Daily Archives: October 12, 2013
Let this wastewater treatment plant show you how to live.
This may sound crazy, but it is exactly why the Omega Institute for Holistic Studies in Rhinebeck, New York constructed their Omega Center for Sustainable Living(OCSL), also known as the Eco Machine. We can learn some valuable lessons from this building.
The Omega Center for Sustainable Living may be the most beautiful wastewater treatment plant in the world. It is powered by solar and geothermal power, so it requires no additional power to operate. Unlike other wastewater treatment plants, the OCSL does not use chemicals to treat the water, but rather mimics the processes of the nature world, such as using a combination of microorganisms, algae, plants and gravel and sand filtration to clean sewage water and return clean drinkable water back to the aquifer.
In addition to doing all of this, the OCSL also functions as a classroom, to help educate and inspire people about the power of nature to provide solutions.
As the CEO of the Omega Institute, Skip Backus says, the OCSL purifies, beautifies and educates, all at the same time.
Currently, there are only four Living Building Challenge Certified buildings in the world and the OCSL is the first building in the United States to gain both LEED Platinum and Living Building Challenge certification.
How does it Work ?
To start, all of the water from toilets, sinks and showers on the Omega campus feeds into storage tanks that collect the human waste and the “gray water” from showering or sinks. Then this water is sent to the Eco Machine building, where it is fed to “microscopic algae, fungi, bacteria, plants, and snails.”
First Stage: Is two 5,000 gallon Anoxic tanks located underground, where inside naturally occurring microbial organisms use the wastewater as food. They digest “ammonia, phosphorus, nitrogen, potassium, and many other substances in the water.”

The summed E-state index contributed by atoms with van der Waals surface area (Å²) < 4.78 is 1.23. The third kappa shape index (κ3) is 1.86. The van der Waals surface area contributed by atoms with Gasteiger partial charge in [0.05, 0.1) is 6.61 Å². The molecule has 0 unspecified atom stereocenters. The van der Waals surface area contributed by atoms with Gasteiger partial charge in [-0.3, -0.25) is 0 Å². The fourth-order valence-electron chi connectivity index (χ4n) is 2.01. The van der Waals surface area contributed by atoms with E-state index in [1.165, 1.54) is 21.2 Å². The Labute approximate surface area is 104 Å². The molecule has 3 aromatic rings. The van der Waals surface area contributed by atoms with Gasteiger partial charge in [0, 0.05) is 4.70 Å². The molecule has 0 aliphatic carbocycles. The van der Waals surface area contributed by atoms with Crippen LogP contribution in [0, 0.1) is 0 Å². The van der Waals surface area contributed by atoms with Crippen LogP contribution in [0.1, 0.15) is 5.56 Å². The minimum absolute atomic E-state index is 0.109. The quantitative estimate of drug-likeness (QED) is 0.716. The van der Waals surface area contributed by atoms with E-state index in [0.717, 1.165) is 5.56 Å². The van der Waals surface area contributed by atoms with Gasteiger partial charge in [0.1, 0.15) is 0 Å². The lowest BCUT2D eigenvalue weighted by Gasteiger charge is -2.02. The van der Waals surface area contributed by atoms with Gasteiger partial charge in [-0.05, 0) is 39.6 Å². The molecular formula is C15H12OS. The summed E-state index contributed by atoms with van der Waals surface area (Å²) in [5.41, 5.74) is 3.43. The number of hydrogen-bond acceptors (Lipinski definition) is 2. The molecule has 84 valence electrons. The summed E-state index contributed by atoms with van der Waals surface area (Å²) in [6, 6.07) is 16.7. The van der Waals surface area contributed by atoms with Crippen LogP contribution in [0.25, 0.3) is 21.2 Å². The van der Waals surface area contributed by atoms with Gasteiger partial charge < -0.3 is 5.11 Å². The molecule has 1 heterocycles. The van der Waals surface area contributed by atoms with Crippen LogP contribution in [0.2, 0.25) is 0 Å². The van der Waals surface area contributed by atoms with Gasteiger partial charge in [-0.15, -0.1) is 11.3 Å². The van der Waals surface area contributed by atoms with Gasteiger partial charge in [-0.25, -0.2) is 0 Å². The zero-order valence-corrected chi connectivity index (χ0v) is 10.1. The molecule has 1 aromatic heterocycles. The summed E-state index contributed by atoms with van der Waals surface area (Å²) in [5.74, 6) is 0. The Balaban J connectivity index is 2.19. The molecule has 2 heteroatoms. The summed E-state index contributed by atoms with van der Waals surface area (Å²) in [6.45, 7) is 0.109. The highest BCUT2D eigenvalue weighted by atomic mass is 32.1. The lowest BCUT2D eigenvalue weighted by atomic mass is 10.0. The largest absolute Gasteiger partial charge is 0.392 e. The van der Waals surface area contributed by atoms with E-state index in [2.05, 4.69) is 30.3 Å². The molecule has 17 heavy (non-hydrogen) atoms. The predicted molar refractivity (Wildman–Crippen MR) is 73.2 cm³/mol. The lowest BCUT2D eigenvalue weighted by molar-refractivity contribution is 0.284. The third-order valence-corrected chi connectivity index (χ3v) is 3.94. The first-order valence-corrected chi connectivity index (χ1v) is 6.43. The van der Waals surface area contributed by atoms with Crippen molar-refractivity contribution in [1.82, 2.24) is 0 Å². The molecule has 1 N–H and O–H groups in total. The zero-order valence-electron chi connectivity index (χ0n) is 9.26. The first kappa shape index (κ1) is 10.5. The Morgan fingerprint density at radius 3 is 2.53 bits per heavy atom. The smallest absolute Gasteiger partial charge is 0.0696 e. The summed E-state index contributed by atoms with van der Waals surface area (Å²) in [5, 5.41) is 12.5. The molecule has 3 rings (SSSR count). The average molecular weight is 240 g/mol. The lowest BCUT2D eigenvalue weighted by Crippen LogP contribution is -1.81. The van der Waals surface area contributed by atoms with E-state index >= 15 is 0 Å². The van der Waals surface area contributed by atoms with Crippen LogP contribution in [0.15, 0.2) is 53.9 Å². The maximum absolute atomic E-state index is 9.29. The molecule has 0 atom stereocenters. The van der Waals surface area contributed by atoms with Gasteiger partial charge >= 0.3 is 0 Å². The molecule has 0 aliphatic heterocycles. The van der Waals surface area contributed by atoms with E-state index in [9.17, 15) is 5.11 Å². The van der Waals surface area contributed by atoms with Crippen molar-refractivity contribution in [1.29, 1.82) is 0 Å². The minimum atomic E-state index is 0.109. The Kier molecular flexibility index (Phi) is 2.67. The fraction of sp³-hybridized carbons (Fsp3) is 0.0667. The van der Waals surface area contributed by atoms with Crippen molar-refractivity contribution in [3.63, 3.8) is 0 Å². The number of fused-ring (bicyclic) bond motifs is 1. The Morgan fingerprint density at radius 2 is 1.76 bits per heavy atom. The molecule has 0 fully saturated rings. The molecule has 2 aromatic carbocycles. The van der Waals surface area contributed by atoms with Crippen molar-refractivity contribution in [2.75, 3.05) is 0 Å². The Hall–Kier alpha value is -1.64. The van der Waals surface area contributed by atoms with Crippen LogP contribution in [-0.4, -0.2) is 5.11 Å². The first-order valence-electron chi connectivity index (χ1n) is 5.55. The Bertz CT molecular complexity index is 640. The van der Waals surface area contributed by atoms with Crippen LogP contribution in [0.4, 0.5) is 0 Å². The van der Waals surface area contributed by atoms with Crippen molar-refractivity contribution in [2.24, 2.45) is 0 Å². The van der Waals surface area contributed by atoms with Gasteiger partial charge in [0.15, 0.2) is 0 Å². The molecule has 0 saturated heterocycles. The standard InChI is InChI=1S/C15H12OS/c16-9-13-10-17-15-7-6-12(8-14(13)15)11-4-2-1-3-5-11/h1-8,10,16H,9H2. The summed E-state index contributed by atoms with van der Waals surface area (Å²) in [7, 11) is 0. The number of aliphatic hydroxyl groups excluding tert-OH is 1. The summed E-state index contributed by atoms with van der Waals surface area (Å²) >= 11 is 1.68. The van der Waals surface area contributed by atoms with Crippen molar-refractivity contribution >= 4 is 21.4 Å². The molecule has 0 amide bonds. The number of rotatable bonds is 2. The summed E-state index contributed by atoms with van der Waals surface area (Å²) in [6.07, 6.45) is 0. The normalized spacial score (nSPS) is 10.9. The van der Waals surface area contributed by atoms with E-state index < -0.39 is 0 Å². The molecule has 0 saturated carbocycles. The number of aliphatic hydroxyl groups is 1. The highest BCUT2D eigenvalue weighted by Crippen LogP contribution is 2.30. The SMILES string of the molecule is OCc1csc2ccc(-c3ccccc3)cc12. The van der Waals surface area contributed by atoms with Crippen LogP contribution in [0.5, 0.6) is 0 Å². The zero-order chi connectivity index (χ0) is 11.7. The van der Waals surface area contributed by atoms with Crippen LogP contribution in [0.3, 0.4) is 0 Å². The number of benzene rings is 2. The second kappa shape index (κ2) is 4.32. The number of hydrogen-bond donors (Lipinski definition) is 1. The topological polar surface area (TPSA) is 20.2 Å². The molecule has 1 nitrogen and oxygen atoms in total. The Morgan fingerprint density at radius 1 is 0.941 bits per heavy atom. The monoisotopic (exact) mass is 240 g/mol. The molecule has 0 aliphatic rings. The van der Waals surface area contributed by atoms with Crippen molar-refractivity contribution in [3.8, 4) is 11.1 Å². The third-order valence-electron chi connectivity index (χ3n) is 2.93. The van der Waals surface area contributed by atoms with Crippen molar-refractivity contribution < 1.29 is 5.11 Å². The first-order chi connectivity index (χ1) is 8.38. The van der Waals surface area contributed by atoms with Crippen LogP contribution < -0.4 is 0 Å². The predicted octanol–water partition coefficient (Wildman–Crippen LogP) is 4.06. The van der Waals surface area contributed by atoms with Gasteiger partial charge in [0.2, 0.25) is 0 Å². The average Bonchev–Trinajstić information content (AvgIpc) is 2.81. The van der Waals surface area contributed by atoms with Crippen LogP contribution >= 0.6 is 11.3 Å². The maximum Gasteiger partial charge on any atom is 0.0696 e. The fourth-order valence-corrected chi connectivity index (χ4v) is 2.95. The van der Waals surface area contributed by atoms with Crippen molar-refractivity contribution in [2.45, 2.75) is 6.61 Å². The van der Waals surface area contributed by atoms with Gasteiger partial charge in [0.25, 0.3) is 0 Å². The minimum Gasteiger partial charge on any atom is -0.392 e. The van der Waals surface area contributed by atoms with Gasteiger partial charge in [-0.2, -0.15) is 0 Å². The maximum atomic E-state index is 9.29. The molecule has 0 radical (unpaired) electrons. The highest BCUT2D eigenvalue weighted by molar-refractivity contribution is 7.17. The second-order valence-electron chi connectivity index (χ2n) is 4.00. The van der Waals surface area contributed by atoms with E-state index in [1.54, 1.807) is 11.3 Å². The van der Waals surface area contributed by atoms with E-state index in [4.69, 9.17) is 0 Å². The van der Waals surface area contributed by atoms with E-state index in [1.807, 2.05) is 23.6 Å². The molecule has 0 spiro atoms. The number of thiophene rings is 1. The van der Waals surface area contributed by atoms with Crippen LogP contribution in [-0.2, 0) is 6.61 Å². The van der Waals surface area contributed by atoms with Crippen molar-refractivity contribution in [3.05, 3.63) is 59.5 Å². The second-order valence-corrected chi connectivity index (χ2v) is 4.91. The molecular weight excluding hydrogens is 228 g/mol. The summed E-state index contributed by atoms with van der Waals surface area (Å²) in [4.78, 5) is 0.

Second Stage: The water flows to the four man-made wetlands behind the OCSL building.
Third Stage: After the water had flowed through the four wetlands, it is already remarkably clean. According to Omega, there is “a 75 percent increase in the water’s clarity and a 90 percent reduction in the water’s odor” just from having passed through the anoxic tanks and wetlands.
Fourth Stage: After the wetlands, the water is pumped inside to two aerated lagoons.
Fifth Stage: After the lagoons, the water moves back outdoors to a sand filter.
Final Stage: After the sand filtering, the water is returned to nature via two dispersal fields under Omega’s parking lot. In the dispersal fields, the reclaimed water is released back into the groundwater table, located below the surface. The reclaimed water is further purified by nature as it trickles down to the aquifer that sits 250-300 feet beneath campus.
With this final step in the Eco Machine process at the Omega Center for Sustainable Living, Omega completes a closed hydrological loop in our water use. We draw water from deep wells that tap the aquifer; use the water in sinks, toilets, and showers; naturally reclaim the used water with the Eco Machine at OCSL; and release the purified water back to the aquifer, where the process can begin again.